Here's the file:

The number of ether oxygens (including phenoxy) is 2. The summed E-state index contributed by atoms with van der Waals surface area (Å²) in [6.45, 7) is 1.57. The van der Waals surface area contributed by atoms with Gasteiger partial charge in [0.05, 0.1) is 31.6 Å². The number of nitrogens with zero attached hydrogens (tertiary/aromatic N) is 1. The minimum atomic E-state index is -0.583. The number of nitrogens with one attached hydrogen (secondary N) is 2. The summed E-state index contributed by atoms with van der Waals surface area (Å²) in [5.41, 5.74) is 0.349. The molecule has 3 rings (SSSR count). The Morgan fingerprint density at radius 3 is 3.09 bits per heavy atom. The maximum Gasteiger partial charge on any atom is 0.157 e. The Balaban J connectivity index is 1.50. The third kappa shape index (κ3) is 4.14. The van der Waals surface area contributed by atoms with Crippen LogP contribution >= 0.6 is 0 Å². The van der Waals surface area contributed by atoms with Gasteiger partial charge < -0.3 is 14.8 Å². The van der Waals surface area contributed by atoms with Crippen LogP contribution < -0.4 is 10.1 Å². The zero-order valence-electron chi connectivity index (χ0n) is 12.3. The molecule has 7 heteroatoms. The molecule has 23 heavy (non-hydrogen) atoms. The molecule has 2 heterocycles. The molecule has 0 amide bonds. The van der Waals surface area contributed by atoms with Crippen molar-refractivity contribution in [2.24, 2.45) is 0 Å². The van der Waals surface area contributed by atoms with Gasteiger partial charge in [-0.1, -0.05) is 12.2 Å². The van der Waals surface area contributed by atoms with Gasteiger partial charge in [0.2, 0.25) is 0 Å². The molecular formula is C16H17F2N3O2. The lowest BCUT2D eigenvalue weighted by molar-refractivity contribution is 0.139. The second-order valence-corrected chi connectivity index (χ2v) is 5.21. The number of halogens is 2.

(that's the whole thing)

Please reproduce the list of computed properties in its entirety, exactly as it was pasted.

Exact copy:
The number of ether oxygens (including phenoxy) is 2. The summed E-state index contributed by atoms with van der Waals surface area (Å²) in [6.45, 7) is 1.57. The van der Waals surface area contributed by atoms with Gasteiger partial charge in [0.05, 0.1) is 31.6 Å². The number of nitrogens with zero attached hydrogens (tertiary/aromatic N) is 1. The minimum atomic E-state index is -0.583. The number of nitrogens with one attached hydrogen (secondary N) is 2. The summed E-state index contributed by atoms with van der Waals surface area (Å²) in [5.41, 5.74) is 0.349. The molecule has 3 rings (SSSR count). The Morgan fingerprint density at radius 3 is 3.09 bits per heavy atom. The maximum Gasteiger partial charge on any atom is 0.157 e. The Balaban J connectivity index is 1.50. The third kappa shape index (κ3) is 4.14. The van der Waals surface area contributed by atoms with Crippen LogP contribution >= 0.6 is 0 Å². The van der Waals surface area contributed by atoms with Gasteiger partial charge < -0.3 is 14.8 Å². The van der Waals surface area contributed by atoms with Crippen LogP contribution < -0.4 is 10.1 Å². The zero-order valence-electron chi connectivity index (χ0n) is 12.3. The molecule has 7 heteroatoms. The molecule has 23 heavy (non-hydrogen) atoms. The molecule has 2 heterocycles. The molecule has 0 amide bonds. The van der Waals surface area contributed by atoms with Crippen molar-refractivity contribution in [2.24, 2.45) is 0 Å². The van der Waals surface area contributed by atoms with Gasteiger partial charge in [-0.1, -0.05) is 12.2 Å². The van der Waals surface area contributed by atoms with Gasteiger partial charge in [0.2, 0.25) is 0 Å². The molecular formula is C16H17F2N3O2. The lowest BCUT2D eigenvalue weighted by molar-refractivity contribution is 0.139. The second-order valence-corrected chi connectivity index (χ2v) is 5.21. The number of halogens is 2.